Being a young American in a well-respected Premier League academy and being compared to an English national team player gave Johnson a huge confidence boost. When he had to leave the club, it was a huge setback.

“I felt like I was successful over there and maybe was on track to have that sort of impact or have that sort of opportunity in the Premier League,” Johnson said. “Having that opportunity sort of taken away from me by factors outside of my ability on the field was devastating, honestly. That experience and dealing with that adversity taught me so much about how I deal with adversity and that everyone has a different path to their goals.”

[MORE DRAFT COVERAGE: Fire trade No. 3 pick to New York City FC]

When it came time for Johnson to pick a college to continue his career, he was now out of the loop. Johnson by his own admission knew “next to nothing” about college soccer, but was being recruited by Division I programs.

His dad was a baseball player at Maryland and his dad’s father also went to Maryland so that became the first school he visited. Johnson knew it was one of the top programs in the country. He met with coach Sasho Cirovski and committed early on.

In two years at Maryland he made just one start, struggling for time on talented teams. Maryland made the national championship game in Johnson’s freshman year in 2013 and won the Big Ten regular season and tournament titles in his sophomore year.

“He got stuck with a glut of midfielders,” Cirovski said on the league’s draft day broadcast. “Maybe he was a little young. We had some key guys in the midfield. (Current Toronto FC midfielder) Tsubasa Endoh in there and guys that played his position so he couldn’t get up there. We supported his decision to find a new place and he revitalized his career at Louisville.”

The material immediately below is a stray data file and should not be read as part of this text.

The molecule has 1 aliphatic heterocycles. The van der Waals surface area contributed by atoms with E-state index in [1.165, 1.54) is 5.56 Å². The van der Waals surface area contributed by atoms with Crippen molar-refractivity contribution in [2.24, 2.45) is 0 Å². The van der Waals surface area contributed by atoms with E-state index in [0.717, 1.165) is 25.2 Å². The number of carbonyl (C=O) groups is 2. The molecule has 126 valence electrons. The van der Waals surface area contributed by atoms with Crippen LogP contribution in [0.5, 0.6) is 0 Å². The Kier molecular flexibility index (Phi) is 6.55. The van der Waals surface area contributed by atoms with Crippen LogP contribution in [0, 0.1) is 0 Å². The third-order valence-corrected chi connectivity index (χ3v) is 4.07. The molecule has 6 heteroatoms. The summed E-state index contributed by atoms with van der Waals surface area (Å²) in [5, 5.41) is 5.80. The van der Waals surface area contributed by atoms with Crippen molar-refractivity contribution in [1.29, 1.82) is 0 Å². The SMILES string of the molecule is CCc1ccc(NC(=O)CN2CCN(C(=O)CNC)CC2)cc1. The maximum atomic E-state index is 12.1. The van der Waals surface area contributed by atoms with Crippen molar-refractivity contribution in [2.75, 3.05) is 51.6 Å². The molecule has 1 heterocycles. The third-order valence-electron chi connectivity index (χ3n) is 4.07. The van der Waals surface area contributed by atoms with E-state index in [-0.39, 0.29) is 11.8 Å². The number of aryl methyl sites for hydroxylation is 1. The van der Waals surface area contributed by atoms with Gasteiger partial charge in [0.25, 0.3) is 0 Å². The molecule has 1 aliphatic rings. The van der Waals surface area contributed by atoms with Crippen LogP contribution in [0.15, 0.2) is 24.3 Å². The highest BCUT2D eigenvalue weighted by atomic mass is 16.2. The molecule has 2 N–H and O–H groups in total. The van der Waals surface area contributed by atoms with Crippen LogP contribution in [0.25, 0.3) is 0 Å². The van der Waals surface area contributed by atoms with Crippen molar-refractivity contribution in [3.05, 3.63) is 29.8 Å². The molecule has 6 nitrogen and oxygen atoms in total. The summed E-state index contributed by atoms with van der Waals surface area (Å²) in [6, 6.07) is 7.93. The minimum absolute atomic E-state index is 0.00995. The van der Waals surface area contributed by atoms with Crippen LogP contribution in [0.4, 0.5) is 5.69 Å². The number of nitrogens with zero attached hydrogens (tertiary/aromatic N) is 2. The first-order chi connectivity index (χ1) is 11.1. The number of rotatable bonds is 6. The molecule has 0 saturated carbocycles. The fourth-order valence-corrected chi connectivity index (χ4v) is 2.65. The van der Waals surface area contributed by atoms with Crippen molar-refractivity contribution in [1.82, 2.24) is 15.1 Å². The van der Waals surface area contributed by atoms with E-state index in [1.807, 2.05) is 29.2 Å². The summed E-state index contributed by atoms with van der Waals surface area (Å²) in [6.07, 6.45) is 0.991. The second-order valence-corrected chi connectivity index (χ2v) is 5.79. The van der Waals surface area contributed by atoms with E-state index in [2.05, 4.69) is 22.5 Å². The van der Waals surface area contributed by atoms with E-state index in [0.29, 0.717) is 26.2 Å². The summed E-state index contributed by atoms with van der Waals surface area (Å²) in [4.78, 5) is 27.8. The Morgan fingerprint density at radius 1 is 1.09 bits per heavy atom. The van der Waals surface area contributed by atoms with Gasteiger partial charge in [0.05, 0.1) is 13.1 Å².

Johnson transferred to Louisville, but didn’t hold a grudge. When Johnson stood on the podium at the draft after being selected by the Fire he thanked both Maryland and Louisville.

“I wish I had done a little more research, but it was just a case of me not fitting into the system and a combination of different philosophies that Sasho and I had,” Johnson said. “We had a good relationship, but during my time there we were a really successful program so it’s really hard to make a case for changes, especially someone who is going to come in and really change your style when you’re being successful playing one way.”

Johnson got connected with coach Ken Lolla at Louisville, who Johnson said was focused on development. In two years with the Cardinals, he started all 41 matches and emerged as a pro prospect.

Earlier in his career Johnson had been a central attacking midfielder, calling himself a “10.” Lolla had him play out wide at Louisville. He said it’s been a learning curve to adjust to the position the past two years, but has become comfortable as a winger. His preferred spot is to play on the left wing and cut inside as a right-footed player, but he’s still learning to play both sides.

“I’m comfortable on the wing, playing more of an inverted winger on the left, but also being able to do some of the things that a more traditional winger does if I’m deployed on the right,” Johnson said. “Still working on my left foot and being able to provide those things on the left.”

[MORE DRAFT COVERAGE: Fire trade into second round to make two picks]

Johnson was a stand out at the combine, especially in the first game of the combine. Johnson drew and converted a penalty kick and had two assists in the first half. His draft stock seemed to soar in the week leading up to the draft. The attention Johnson was getting from around the league certainly went up, although general manager Nelson Rodriguez said the Fire had watched Johnson the past two years at Louisville.

“I think a product of combine performance I met with 20 teams so on Wednesday I started at 8 a.m. and skipped both breakfast and lunch and dinner,” Johnson said. “In the meeting process I think the longest time between meetings I had was 15 minutes so they ended up blurring together. Calling my mom that night and sort of giving her the update there were a few teams that stuck out, but Chicago was one that I remembered from the entire meeting.”

Johnson said it was his longest interview of the day.

“He has certain qualities that we think are different from the qualities that we have within the team right now,” Rodriguez said. “We think he can also slide inside and play a central role because he’s good on the ball and he’s a good decision maker.

“He has a real reverence for the game. He’s very descriptive in how he appreciates the game and the artistry of the game.”

Johnson’s winding journey has included two continents and two colleges. He thinks his background and skillset make him rare among young Americans.

“I feel like I am a unique case in terms of young American attacking players, especially being a product of an academy like West Ham and having unique training,” Johnson said. “I’m really excited to just get started and show what I can do.”